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Pōhaku of Hawai‘i

In Hawai‘i as well as other parts of the Pacific, our islands are composed of an igneous rock called basalt. As a resource so readily accessible at our fingertips, it isn’t surprising that a lot of historic materials found in our islands are made of this type of rock. These materials can range from the rock in its natural state to stones shaped specifically to fit a certain need or purpose.

Piko stone 
Piko stone in which an infant’s umbilical cord (piko) was placed, found in Mililani, O‘ahu. Made of basalt. In certain chiefly families the piko, along with other bodily items like hair or nail clippings, were of the utmost importance. Care of the piko fell into the hands of a child’s parent. The umbilical cord of the child was taken to areas like Kūkaniloko; a hole would be created in a rock like this one, the piko would then be placed in and the hole would be covered by a small rock that would be pounded into place. In the morning, if the umbilical cord was gone, this insured the child would have a long life. 

In its natural form, pōhaku is used in masonry or can be used to create a ki‘i or an image. Most popular is its use in uhauhumu pōhaku, or dry stack masonry. To construct a house or place of worship, different sizes of stones would be carefully selected and then arranged together through uhauhumu pōhaku. No cement was ever needed, because the positioning of the small stones filled gaps between larger stones that allowed gravity to hold the walls or foundations in place. Temples, dwellings, and even loko i‘a (fish ponds) were made using this long-lasting technique. Images like pōhaku o Kāne are uncarved stones, but their long or tall shapes were believed to be connected to the god Kāne. Pōhaku can also be used as a medium: by altering its shape, numerous items can be created, such as symbolic representations for other akua or gods, weaponry, or mea pa‘ahana, things used to do work.

Pa‘ahana is the process of firmly and continually doing work; this includes working to meet our four basic human necessities, one of which is collecting food and water. Used to flavor or preserve dishes, pa‘akai or salt is an abundant resource used in Hawaiian cooking. Salt pools or basins called kāheka are made from pōhaku and vary in size. Salt water from the ocean is collected and left out to dry. During this process, the water evaporates and the salt crystallizes. This salt harvesting process has been practiced in the islands for hundreds of years and is still seen today on a larger scale, in places like Hanapēpē, Kaua‘i. Two types of Hawaiian salt are common today. The plain, or white, salt is often referred to as pa‘akai, but mixing pa‘akai with ‘alaea (red ochre) makes pa‘akai ‘ula‘ula (“red salt”). Salt is also used in ceremonies as a way to cleanse or purify. Mea ku‘i (pestles) are objects that resemble ku‘i ʻai pōhaku (poi pounders); however, mea ku‘i have a more slender shape. Like pa‘akai, which is incorporated for its cleansing properties, mea ku‘i are used in lā‘au lapa‘au (herbal medicines) to grind plant parts and also to grind dyes associated with making kapa (barkcloth).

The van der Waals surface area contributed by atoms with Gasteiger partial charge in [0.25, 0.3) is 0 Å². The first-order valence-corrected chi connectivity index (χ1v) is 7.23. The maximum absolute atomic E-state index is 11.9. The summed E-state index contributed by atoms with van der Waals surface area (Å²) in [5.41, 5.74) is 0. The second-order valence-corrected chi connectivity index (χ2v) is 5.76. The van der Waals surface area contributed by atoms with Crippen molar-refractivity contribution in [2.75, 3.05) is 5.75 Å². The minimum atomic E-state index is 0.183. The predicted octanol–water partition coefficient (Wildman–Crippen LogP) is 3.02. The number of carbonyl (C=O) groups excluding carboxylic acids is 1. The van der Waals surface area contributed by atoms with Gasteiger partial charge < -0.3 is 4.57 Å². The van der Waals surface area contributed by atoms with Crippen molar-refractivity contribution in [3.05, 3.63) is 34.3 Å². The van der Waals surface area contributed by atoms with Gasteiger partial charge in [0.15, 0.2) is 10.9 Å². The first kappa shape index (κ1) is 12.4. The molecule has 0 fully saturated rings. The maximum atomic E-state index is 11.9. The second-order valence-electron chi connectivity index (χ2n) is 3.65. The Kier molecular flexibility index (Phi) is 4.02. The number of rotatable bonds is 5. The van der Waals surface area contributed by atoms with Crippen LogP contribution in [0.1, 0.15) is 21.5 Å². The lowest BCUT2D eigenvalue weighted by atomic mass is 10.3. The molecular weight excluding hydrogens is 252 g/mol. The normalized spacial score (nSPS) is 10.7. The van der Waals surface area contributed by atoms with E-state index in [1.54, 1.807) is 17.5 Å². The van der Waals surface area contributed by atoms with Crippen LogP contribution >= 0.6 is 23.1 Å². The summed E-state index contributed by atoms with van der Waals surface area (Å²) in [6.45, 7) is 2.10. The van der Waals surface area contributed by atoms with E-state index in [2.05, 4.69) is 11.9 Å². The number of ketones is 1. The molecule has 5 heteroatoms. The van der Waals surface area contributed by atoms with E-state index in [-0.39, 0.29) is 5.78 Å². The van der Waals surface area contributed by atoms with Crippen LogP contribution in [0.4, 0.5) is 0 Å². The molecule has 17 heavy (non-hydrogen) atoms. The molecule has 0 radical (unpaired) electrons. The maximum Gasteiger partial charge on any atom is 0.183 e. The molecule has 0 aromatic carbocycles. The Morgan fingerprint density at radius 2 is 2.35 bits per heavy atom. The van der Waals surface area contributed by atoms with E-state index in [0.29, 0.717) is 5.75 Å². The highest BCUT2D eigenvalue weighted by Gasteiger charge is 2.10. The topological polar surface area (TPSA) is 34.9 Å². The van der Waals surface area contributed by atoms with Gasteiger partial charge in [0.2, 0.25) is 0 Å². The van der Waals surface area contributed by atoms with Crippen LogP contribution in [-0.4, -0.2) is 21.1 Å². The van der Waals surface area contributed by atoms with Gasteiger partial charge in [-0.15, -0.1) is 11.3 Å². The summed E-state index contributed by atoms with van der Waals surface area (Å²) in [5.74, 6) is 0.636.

Aside from firmly doing work by building shelters (dwellings), making clothing to keep warm, and gathering food to nourish ourselves, there is one more human necessity that helps to relieve the stress of constant work: recreation, as seen in hana pā‘ani (sports and games). In the game of ‘ulu maika, the disk-shaped stone is used to roll down the kahua maika (course). Several variations of this game exist: in one, the stone is rolled between two stakes called pahu hopu; in another, opponents attempt to roll their stone the farthest in a game of distance. Another Hawaiian game of skill is called kōnane, sometimes referred to in English as Hawaiian checkers, although the rules and goals of the game are very different. Many boards that have been found were made of stone (papamū), but the game could also be played on a wooden board. A full-size papamū would be big enough to see 64 ‘ili‘ili (game pieces) used during play, half being ‘ele‘ele (black beach pebbles) and the other half being ke‘oke‘o (white coral pieces). Unlike checkers, jumping can be towards either player, or left and right, never diagonally. The object of the game is to maneuver the other opponent into a position where they are unable to complete a move. 

Ki‘i from Mokumanamana
The two ki‘i or images pictured here come from Mokumanamana (Necker Island). 
Moku‘āweoweo Crater 
Moku‘āweoweo Crater during the eruption of 1896, oil on canvas. David Howard Hitchcock (18611943), 1896. Moku‘āweoweo Crater is located at the summit of Mauna Loa on Hawaiʻi island. This original painting was presented as a gift by Hitchcock in the 1890s to Charles Reed Bishop, husband to Bernice Pauahi Bishop and founder of the museum. 
Wahaʻula Heiau
Wahaʻula Heiau was located in Pūlama, Puna on Hawai‘i island. The original site was buried by a lava flow that swept through the area in 1997. This model was constructed in 1902, under the direction of John F. Stokes. The stone walls that encompass the heiau are examples of large-scale traditional stone stacking called uhauhumu pōhaku, or dry stack masonry. 
Ku‘i ‘ai pōhaku, Kilo pōhaku, ‘Ulu maika
Collection of items made from stone: Ku‘i ‘ai pōhaku or poi pounders (left) could be used to pound kalo (taro) to make poi. Kilo pōhaku (top right) were polished so that when submerged slightly underwater, they provided a reflective surface, to be used as a mirror. ‘Ulu maika or game stones (bottom right) were used in the game bearing the same name.  
Kōnane Board
Papamū, Hawaiian stone board used to play the game of kōnane.
Salt Pan
Large or small stone vessels, called kāheka, were made to hold seawater and transform it into edible salt. 

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